That Cowardly and Superstitious Batman, That Heartlessly Persecuted Joker: On Batman #17

Well, why doesn’t the Batman simply kill the Joker? You’d think the answer would be obvious. Yet fans the blogosphere over appear quite flummoxed, if not dangerously apoplectic, about the matter. The Joker can’t be… [more]

Marvel Now-ish

One of the good things to come of Marvel Comics frankly insane shipping schedule in their latest relaunch scheme is that it allows the poor sideline commenter the chance to quickly appreciate the general trend… [more]

Blind Dates and Broken Hearts: Sequart’s Fourth Single

Sequart Research & Literacy Organization is proud to release its fourth single (or short, standalone book): Blind Dates and Broken Hearts: The Tragic Loves of Matthew Murdock, by Ryan K. Lindsay. Daredevil is perhaps the… [more]

Batman: The Freudian Super-Hero

“I am vengeance. I am the night. I am Batman.” That one is quite possibly one of the most iconic lines from any comic book related medium and is quite possibly the best demonstration of… [more]

Gaiman’s Fortunate Men: A Humanizing Tale of Time Well Spent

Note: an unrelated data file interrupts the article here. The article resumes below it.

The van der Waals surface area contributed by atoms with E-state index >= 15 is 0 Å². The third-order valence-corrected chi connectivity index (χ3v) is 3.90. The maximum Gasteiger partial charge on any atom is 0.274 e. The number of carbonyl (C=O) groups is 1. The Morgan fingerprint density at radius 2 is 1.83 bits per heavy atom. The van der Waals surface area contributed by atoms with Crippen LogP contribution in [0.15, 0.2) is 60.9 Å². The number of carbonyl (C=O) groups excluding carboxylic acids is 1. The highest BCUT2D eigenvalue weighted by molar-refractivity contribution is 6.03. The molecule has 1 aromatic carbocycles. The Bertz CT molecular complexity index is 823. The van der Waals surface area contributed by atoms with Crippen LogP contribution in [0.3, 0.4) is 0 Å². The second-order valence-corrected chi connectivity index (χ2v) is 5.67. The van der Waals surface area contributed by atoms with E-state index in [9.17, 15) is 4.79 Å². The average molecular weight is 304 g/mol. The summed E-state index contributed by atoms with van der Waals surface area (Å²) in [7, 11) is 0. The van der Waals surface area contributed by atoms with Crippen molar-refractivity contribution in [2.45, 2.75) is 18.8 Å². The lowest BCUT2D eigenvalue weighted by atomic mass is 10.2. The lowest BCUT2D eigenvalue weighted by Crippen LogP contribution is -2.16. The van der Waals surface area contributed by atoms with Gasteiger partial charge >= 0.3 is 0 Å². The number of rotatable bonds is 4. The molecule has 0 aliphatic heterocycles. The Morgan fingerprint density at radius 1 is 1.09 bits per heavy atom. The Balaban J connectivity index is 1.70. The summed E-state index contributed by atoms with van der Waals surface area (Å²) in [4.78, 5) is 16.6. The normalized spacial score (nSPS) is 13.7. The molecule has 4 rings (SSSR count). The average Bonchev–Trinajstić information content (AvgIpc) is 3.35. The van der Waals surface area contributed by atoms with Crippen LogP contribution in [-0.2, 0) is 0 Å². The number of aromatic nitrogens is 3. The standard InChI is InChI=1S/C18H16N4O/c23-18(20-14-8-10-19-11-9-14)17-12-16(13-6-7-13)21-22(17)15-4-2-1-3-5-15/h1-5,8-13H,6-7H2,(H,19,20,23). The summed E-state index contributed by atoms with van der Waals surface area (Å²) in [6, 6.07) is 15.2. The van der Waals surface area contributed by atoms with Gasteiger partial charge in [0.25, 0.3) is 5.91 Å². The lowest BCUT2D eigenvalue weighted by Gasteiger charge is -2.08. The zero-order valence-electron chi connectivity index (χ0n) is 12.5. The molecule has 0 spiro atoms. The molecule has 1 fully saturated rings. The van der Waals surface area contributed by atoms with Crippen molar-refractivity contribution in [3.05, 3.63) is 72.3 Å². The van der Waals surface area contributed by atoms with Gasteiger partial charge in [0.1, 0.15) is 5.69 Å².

The words of John Donne’s Death be not Proud are Neil Gaiman’s badge of honor. “Death, be not proud, though some have called thee mighty and dreadful for thou art not so,” the emboldened meter… [more]

1986: Will Eisner on Old Age (Part 1)

Towards the end of The Hunger Dogs, Jack Kirby, a longtime veteran creator of comics, turned his attention to the oldest members of his cast: the evil Darkseid, who is finally toppled from power, and… [more]

You Just Haven’t Earned It Yet, Baby: On What Made Doctor Strange Unique (The Penultimate Part)

Why would the Ancient One wait until after Strange had confronted Dormammu before rewarding his triumphant student with “new powers”? Perhaps the physical and magical enfeeblement caused by the Dreaded One’s spell had left the… [more]

Will Brooker on My So-Called Secret Identity

Will Brooker is Reader in Film and Television Studies at Kingston University, London, and editor of Cinema Journal. He is also author, editor or co-editor of nine books, including Batman Unmasked, Using the Force, Alice’s… [more]

Mike’s Favorite Comics of 2012 (Part 3)

We’re now up to the third and final title in my list of Favorite Comics of 2012. It’s a title that first caught my eye early last year when a promotional image for the comic… [more]